In the foreword to Carl Jung’s strangest book, the Answer to Job, professor Sonu Shamdasani wrote:

“In Jung’s fantasies during World War I, a new God had been born in his soul, the God who is the son of the frogs, the son of the Earth: Abraxas.”

Shamdasani then quotes directly from Jung’s journals:

“Abraxas is the God who is difficult to grasp. His power is greatest, because man does not see it. From the sun he draws the summum bonum [the eternal good]; from the devil the infinum malum [bottomless evil]; but from Abraxas LIFE, altogether indefinite, the mother of good and evil.”

Jung knew that the world, in all its manifest wholeness, would be composed of both good and evil. He understood that God, as portrayed in the Old Testament, acted almost as if he were a child, with the purity of all his unchecked emotions, his wrath and jealousy unmolested by analyzing thought. The divine Godhead is surely beyond reason, and so it ultimately occupies the entirety of malice and good will, representing an unconscious force that does not discern between light and darkness.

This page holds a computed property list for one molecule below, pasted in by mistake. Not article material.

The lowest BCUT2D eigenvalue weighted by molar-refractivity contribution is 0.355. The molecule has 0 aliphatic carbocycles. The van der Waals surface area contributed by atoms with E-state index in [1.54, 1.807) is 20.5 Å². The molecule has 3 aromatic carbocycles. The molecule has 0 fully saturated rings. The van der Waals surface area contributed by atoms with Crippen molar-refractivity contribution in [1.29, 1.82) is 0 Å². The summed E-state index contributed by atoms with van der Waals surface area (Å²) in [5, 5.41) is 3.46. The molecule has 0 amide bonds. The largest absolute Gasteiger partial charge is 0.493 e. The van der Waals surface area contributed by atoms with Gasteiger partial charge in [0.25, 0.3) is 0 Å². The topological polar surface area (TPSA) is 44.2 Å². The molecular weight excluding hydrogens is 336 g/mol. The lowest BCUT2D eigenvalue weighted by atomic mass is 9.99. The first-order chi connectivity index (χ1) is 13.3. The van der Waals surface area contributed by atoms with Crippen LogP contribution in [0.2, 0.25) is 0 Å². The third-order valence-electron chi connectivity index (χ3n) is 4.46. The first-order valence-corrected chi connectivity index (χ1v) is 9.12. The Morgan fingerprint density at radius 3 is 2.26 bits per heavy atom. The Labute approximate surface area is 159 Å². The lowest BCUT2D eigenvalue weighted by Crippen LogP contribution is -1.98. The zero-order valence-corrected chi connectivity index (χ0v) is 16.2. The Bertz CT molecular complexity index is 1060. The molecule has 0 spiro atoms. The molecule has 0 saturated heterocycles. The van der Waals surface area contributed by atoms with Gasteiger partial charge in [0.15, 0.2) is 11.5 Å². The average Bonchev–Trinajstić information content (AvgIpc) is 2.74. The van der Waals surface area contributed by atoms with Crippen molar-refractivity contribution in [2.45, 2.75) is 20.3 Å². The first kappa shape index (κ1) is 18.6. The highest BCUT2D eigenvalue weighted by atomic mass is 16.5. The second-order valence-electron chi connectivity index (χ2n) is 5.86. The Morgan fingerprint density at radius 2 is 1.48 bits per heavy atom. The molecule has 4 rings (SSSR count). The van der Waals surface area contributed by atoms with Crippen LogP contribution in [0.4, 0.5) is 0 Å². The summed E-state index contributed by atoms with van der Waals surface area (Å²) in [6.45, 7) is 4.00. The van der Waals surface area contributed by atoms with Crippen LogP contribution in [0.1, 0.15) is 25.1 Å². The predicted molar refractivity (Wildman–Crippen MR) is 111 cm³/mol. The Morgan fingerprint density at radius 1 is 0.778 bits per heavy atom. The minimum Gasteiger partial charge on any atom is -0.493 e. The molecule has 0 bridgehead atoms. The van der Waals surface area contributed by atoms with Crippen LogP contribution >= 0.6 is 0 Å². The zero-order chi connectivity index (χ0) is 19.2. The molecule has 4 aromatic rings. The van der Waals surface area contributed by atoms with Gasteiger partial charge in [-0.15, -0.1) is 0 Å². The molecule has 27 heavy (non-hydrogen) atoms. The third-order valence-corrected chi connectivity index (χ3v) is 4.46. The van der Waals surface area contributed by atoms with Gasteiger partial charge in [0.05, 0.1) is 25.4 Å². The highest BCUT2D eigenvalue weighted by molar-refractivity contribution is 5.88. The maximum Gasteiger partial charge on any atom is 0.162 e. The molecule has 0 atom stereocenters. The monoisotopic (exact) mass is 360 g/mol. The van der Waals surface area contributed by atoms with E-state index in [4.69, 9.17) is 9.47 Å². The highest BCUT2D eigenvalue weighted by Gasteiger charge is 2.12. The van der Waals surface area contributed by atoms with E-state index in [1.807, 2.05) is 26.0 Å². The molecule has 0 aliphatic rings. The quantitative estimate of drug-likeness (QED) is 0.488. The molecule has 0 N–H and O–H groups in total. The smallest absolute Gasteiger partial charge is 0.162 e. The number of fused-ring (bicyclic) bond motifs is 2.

In this chaotic God is the image of the frog, the subterranean amphibian, the discrete and mysterious creature who does not reveal his full intentions, but only leaves a trail of slicked slime, a thing that is up to interpretation. It makes sense, then, that the master of the frog has been Donald Trump, a man who everyone claims to understand, and yet no one seems to be able to overcome. He is a fact, an event of the mind, the same possessive spirit that the symbol of the frog occasionally seizes us with, when we become cruel, comical and ambiguous in our behavior. The frog knows no rules – it swims in liquid, rests in mud, and leaps across land. Its webbed feet, and arched, bounded legs, give it a dexterity all its own.

In reckoning with the Pepe, and with the Hyde of the world, the temptation is to declare these forces to be merely a disease, a pocket of infection that must be granted sunlight. But such an understanding is naïve. Jung described the “Western God-image”:

“I understood that the new God would be in the relative. If the God is absolute beauty and goodness, how should he encompass the fullness of life, which is beautiful and hateful, good and evil, laughable and serious, human and inhuman? How can man live in the womb of the God if the Godhead himself attends to only one-half of him?”